Blackspot

Cancerphone

We are in the early stages of industry denial.

The first study linking cigarettes to cancer was published in 1939, but it took two decades of further medical research before the World Health Organization recognized this fact in 1960. And despite the unanimous consensus that cigarettes kill, Philip Morris – the world’s largest tobacco company – continued its campaign of denial until October, 1999, when it finally admitted on its website that cigarettes are deadly. It took 60 years for the cigarette/cancer connection to become an irrefutable fact. We are now beginning to repeat the same pattern, only this time with cell phones.

A recent article in GQ magazine , which should be required reading for all cell phone users, suggests that we are in the early stages of industry denial. A smattering of research indicates a connection between cell phones and cancer, but well-funded industry-backed studies refute this evidence. When I share this article with friends they often respond with a shrug of indifference, thereby indicating that cell phones have passed from luxury to necessity. Any risk of cancer has been relegated to the same category we accept when we drive a car or board a plane.

It’s disturbing that it’s easier for us to agree that the cell phone/cancer connection poses an acceptable risk than it is to imagine a world where cell phones have been banned. Perhaps this is because cell phones and smart phones are still considered cool – like cigarettes were in the 1950s. We envied the rebel’s pack of smokes just as we now lust after our neighbor’s iPhone.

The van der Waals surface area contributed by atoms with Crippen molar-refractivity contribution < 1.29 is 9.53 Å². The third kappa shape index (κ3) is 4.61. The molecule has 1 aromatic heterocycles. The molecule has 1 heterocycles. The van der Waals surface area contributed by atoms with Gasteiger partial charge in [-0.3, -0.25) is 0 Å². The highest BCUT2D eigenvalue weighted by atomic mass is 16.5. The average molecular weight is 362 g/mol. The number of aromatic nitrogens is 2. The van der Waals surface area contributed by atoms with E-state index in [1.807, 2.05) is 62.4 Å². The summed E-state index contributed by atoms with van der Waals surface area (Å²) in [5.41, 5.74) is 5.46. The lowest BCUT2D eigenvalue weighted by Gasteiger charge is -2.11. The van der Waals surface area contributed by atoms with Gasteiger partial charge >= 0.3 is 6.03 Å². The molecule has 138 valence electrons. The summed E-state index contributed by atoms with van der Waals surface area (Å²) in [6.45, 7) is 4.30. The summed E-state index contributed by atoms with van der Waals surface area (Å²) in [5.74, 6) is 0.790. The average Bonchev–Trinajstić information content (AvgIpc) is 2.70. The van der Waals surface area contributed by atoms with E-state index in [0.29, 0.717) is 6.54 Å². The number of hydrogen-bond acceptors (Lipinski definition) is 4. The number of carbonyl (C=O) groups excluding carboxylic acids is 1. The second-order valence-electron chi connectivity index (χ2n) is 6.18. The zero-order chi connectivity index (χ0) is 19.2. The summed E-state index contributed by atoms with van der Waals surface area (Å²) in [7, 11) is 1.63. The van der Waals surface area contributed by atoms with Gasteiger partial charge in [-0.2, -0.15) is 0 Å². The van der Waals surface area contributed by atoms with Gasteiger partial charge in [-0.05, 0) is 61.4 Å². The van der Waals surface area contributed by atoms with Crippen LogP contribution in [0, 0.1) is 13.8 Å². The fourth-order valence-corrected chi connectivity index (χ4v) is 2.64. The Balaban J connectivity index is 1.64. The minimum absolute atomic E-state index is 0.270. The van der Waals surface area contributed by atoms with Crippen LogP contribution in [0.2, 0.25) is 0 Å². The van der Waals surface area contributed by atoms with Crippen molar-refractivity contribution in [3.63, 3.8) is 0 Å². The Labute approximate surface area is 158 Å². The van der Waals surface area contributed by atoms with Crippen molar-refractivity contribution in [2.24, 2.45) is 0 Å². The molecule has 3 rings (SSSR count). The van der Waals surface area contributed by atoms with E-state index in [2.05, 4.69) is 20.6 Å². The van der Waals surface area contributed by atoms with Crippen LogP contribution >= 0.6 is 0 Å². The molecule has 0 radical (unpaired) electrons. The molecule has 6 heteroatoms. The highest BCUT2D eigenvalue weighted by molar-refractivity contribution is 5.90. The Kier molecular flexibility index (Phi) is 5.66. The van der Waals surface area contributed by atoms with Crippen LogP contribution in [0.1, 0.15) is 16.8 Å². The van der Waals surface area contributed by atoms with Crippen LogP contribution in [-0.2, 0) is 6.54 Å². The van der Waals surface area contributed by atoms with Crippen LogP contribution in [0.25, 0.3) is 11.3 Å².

It is time culture jammers launched a campaign to uncool the cancerphone. Only then will our society be able to have an honest discussion about the risks of wireless devices.

Micah White is a Contributing Editor at Adbusters and an independent activist. He is writing a book on the future of activism. www.micahmwhite.com or micah (at) adbusters.org

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46 comments on the article “Cancerphone”

Displaying 11 - 20 of 46

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Anonymous

To compare cigarettes to cell phones is quite a stretch. The only thing cigarettes are used for is to help people relax or just to feed their addiction. Cell phones have --for the most part -- improved our quality of life. I mean really think if no one had a cell phone. There would be no way to reach someone unless you ran into them wherever them might be or managed to call while they were home. Think of how many peoples lives have been saved because someone had cell phone and could call for help. Now whether or not they cause cancer I don't know for sure. At any rate they can't be making you healthier. It comes to what you fear more, the possiblity of cancer or a lower standard of living?

"When I share this article with friends they often respond with a shrug of indifference, thereby indicating that cell phones have passed from luxury to necessity. Any risk of cancer has been relegated to the same category we accept when we drive a car or board a plane."